After a water/bathroom/cool down break at rest stop #3, I followed the course into the Joyce Kilmer Forest, uphill, and along Santeetlah Lake. The solitude I encountered along the Cheoah River was just a warmup for the remoteness of this rough road. The only vehicle that passed me in five miles was the SAG (support and gear) wagon. A real contrast to the traffic I’m used to riding with around Knoxville.
Once you leave Santeetlah Lake, the climb begins in earnest. It’s basically 12 miles uphill from mile 70 to mile 82. There’s two speeds on this stretch: slow (for most of it) and slower (on the painful 9% pitches). Funny how quickly one’s perception gets re-calibrated, so that moving at 8-9 m.p.h. (versus 6 m.p.h. at the tough spots) seems “fast.”
The biggest hurdle on a climb like this is not physical, but mental. If you dwell on the enormity of 12 miles, the ascent becomes overwhelming. The best approach I’ve found is to think not about how far you have to go to reach the top, but rather to focus on the next corner ahead, and piecemeal your way to the summit, one small victory at a time.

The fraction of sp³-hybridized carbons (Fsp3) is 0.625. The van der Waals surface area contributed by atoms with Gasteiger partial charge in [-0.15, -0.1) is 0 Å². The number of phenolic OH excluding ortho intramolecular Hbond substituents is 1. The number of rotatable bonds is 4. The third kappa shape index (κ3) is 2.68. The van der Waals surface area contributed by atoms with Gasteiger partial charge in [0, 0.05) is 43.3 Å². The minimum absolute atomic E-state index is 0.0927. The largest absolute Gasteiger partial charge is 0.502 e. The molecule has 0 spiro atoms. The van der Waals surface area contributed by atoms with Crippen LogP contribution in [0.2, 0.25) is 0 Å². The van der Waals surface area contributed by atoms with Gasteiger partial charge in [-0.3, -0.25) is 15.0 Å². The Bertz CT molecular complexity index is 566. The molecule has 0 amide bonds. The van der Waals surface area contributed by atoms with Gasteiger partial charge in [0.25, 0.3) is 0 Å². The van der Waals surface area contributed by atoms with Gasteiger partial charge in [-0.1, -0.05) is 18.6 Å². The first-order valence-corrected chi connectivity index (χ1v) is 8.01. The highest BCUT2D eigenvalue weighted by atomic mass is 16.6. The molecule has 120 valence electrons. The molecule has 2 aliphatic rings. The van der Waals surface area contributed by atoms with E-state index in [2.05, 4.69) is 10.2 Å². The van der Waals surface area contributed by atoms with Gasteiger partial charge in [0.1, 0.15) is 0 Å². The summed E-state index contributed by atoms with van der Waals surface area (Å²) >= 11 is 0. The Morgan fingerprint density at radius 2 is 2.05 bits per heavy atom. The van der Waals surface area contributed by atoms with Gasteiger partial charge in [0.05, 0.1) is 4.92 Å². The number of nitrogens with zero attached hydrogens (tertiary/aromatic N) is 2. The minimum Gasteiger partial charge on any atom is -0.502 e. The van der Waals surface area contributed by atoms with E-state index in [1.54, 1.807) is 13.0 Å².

At one point I started commanding myself to “Embrace the Pain!” And really, in contrast to chronic physical pain, or even worse, emotional pain, exercise pain isn’t bad. You can learn to like it.
About five miles into the climb, cloud cover crept over. For about half an hour this cooling was a welcome development. But as I approached the 5,000 foot elevation range I started wishing for the sun again. It was only 65F at the top of the mountain (compared to 85F in the valley). Combine the cool with a breeze, a few raindrops, and residual sweat, and I was a bit chilly snacking at the Santeetlah rest stop.